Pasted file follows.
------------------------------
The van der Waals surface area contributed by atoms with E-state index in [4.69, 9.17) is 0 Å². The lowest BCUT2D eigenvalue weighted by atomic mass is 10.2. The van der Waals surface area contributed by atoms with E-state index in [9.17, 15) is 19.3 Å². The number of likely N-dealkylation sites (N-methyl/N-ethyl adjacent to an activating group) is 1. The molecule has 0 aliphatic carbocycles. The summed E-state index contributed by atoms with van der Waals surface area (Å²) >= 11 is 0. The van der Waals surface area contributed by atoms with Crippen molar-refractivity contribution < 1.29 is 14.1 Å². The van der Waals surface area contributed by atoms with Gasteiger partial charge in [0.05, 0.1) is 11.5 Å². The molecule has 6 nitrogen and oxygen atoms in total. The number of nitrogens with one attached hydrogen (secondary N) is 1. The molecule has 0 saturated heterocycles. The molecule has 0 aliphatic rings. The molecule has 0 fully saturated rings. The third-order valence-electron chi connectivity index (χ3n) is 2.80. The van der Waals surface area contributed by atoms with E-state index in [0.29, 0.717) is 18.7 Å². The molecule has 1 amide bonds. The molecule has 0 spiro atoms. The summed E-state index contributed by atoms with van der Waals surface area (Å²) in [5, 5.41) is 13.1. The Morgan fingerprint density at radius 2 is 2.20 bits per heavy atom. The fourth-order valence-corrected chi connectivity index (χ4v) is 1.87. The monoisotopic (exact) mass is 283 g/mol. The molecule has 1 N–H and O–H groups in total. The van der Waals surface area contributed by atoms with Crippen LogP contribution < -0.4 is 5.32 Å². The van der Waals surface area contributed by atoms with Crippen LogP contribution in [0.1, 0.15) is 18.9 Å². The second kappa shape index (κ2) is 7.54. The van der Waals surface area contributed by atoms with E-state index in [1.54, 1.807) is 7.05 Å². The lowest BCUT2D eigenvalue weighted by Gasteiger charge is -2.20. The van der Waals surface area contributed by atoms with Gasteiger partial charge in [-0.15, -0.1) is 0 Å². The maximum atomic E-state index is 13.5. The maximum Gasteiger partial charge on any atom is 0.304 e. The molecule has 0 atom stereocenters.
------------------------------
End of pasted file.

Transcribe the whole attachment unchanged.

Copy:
The van der Waals surface area contributed by atoms with E-state index in [4.69, 9.17) is 0 Å². The lowest BCUT2D eigenvalue weighted by atomic mass is 10.2. The van der Waals surface area contributed by atoms with E-state index in [9.17, 15) is 19.3 Å². The number of likely N-dealkylation sites (N-methyl/N-ethyl adjacent to an activating group) is 1. The molecule has 0 aliphatic carbocycles. The summed E-state index contributed by atoms with van der Waals surface area (Å²) >= 11 is 0. The van der Waals surface area contributed by atoms with Crippen molar-refractivity contribution < 1.29 is 14.1 Å². The van der Waals surface area contributed by atoms with Gasteiger partial charge in [0.05, 0.1) is 11.5 Å². The molecule has 6 nitrogen and oxygen atoms in total. The number of nitrogens with one attached hydrogen (secondary N) is 1. The molecule has 0 saturated heterocycles. The molecule has 0 aliphatic rings. The molecule has 0 fully saturated rings. The third-order valence-electron chi connectivity index (χ3n) is 2.80. The van der Waals surface area contributed by atoms with E-state index in [0.29, 0.717) is 18.7 Å². The molecule has 1 amide bonds. The molecule has 0 spiro atoms. The summed E-state index contributed by atoms with van der Waals surface area (Å²) in [5, 5.41) is 13.1. The Morgan fingerprint density at radius 2 is 2.20 bits per heavy atom. The fourth-order valence-corrected chi connectivity index (χ4v) is 1.87. The monoisotopic (exact) mass is 283 g/mol. The molecule has 1 N–H and O–H groups in total. The van der Waals surface area contributed by atoms with Crippen LogP contribution < -0.4 is 5.32 Å². The van der Waals surface area contributed by atoms with Crippen LogP contribution in [0.1, 0.15) is 18.9 Å². The second kappa shape index (κ2) is 7.54. The van der Waals surface area contributed by atoms with E-state index in [1.54, 1.807) is 7.05 Å². The lowest BCUT2D eigenvalue weighted by Gasteiger charge is -2.20. The van der Waals surface area contributed by atoms with Gasteiger partial charge in [-0.15, -0.1) is 0 Å². The maximum atomic E-state index is 13.5. The maximum Gasteiger partial charge on any atom is 0.304 e. The molecule has 0 atom stereocenters.